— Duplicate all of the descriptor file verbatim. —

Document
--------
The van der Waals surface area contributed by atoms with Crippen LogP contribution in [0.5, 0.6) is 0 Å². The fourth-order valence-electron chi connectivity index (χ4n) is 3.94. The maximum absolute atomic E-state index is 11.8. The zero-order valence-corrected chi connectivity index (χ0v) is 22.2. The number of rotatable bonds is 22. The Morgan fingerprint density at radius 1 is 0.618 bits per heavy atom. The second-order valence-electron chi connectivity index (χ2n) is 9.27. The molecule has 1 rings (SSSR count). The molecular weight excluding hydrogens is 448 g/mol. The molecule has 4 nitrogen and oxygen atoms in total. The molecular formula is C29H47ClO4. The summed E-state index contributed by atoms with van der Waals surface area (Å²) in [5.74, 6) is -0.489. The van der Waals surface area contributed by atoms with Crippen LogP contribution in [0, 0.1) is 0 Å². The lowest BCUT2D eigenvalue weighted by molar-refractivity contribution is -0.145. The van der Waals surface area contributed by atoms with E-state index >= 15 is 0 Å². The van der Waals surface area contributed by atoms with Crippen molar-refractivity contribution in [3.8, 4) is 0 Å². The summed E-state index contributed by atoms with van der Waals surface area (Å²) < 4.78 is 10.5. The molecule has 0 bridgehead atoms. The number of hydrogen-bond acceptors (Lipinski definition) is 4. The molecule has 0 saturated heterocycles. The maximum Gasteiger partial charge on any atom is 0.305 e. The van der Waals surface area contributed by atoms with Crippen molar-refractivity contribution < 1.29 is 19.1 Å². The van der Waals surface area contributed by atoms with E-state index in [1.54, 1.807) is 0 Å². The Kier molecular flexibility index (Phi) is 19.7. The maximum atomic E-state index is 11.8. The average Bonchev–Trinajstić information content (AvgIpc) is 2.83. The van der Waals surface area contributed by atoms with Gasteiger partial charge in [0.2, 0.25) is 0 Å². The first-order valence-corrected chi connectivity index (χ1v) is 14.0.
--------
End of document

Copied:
The van der Waals surface area contributed by atoms with Crippen LogP contribution in [0.5, 0.6) is 0 Å². The fourth-order valence-electron chi connectivity index (χ4n) is 3.94. The maximum absolute atomic E-state index is 11.8. The zero-order valence-corrected chi connectivity index (χ0v) is 22.2. The number of rotatable bonds is 22. The Morgan fingerprint density at radius 1 is 0.618 bits per heavy atom. The second-order valence-electron chi connectivity index (χ2n) is 9.27. The molecule has 1 rings (SSSR count). The molecular weight excluding hydrogens is 448 g/mol. The molecule has 4 nitrogen and oxygen atoms in total. The molecular formula is C29H47ClO4. The summed E-state index contributed by atoms with van der Waals surface area (Å²) in [5.74, 6) is -0.489. The van der Waals surface area contributed by atoms with Crippen LogP contribution in [0, 0.1) is 0 Å². The lowest BCUT2D eigenvalue weighted by molar-refractivity contribution is -0.145. The van der Waals surface area contributed by atoms with E-state index >= 15 is 0 Å². The van der Waals surface area contributed by atoms with Crippen molar-refractivity contribution in [3.8, 4) is 0 Å². The summed E-state index contributed by atoms with van der Waals surface area (Å²) < 4.78 is 10.5. The molecule has 0 bridgehead atoms. The number of hydrogen-bond acceptors (Lipinski definition) is 4. The molecule has 0 saturated heterocycles. The maximum Gasteiger partial charge on any atom is 0.305 e. The van der Waals surface area contributed by atoms with Crippen molar-refractivity contribution < 1.29 is 19.1 Å². The van der Waals surface area contributed by atoms with E-state index in [1.54, 1.807) is 0 Å². The Kier molecular flexibility index (Phi) is 19.7. The maximum atomic E-state index is 11.8. The average Bonchev–Trinajstić information content (AvgIpc) is 2.83. The van der Waals surface area contributed by atoms with Gasteiger partial charge in [0.2, 0.25) is 0 Å². The first-order valence-corrected chi connectivity index (χ1v) is 14.0.